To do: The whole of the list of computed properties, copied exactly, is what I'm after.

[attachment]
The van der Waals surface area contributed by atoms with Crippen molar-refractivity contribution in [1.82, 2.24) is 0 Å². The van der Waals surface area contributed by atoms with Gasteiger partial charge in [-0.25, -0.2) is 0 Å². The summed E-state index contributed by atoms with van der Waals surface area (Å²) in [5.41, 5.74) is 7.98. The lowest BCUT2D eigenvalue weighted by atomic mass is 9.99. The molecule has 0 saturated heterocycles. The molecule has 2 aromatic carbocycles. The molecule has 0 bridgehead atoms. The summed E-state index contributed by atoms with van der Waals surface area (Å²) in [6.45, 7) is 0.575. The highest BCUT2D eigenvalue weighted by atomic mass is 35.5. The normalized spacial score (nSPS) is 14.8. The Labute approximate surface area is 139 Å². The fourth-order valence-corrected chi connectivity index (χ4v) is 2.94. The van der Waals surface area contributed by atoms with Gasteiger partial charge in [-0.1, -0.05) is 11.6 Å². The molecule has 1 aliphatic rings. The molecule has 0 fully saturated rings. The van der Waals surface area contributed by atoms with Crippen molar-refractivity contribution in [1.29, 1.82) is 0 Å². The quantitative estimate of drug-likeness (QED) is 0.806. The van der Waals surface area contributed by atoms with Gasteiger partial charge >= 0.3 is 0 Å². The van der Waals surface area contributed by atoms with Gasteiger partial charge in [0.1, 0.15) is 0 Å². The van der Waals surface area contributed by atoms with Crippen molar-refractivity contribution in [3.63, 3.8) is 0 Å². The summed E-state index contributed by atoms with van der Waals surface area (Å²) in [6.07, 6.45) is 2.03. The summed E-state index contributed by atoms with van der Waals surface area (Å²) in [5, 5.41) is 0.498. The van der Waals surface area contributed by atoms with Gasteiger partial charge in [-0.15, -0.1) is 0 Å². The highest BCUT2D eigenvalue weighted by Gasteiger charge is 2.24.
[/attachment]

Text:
The van der Waals surface area contributed by atoms with Crippen molar-refractivity contribution in [1.82, 2.24) is 0 Å². The van der Waals surface area contributed by atoms with Gasteiger partial charge in [-0.25, -0.2) is 0 Å². The summed E-state index contributed by atoms with van der Waals surface area (Å²) in [5.41, 5.74) is 7.98. The lowest BCUT2D eigenvalue weighted by atomic mass is 9.99. The molecule has 0 saturated heterocycles. The molecule has 2 aromatic carbocycles. The molecule has 0 bridgehead atoms. The summed E-state index contributed by atoms with van der Waals surface area (Å²) in [6.45, 7) is 0.575. The highest BCUT2D eigenvalue weighted by atomic mass is 35.5. The normalized spacial score (nSPS) is 14.8. The Labute approximate surface area is 139 Å². The fourth-order valence-corrected chi connectivity index (χ4v) is 2.94. The van der Waals surface area contributed by atoms with Gasteiger partial charge in [-0.1, -0.05) is 11.6 Å². The molecule has 1 aliphatic rings. The molecule has 0 fully saturated rings. The van der Waals surface area contributed by atoms with Crippen molar-refractivity contribution in [1.29, 1.82) is 0 Å². The quantitative estimate of drug-likeness (QED) is 0.806. The van der Waals surface area contributed by atoms with Gasteiger partial charge >= 0.3 is 0 Å². The van der Waals surface area contributed by atoms with Gasteiger partial charge in [0.1, 0.15) is 0 Å². The van der Waals surface area contributed by atoms with Crippen molar-refractivity contribution in [3.63, 3.8) is 0 Å². The summed E-state index contributed by atoms with van der Waals surface area (Å²) in [6.07, 6.45) is 2.03. The summed E-state index contributed by atoms with van der Waals surface area (Å²) in [5, 5.41) is 0.498. The van der Waals surface area contributed by atoms with Gasteiger partial charge in [-0.15, -0.1) is 0 Å². The highest BCUT2D eigenvalue weighted by Gasteiger charge is 2.24.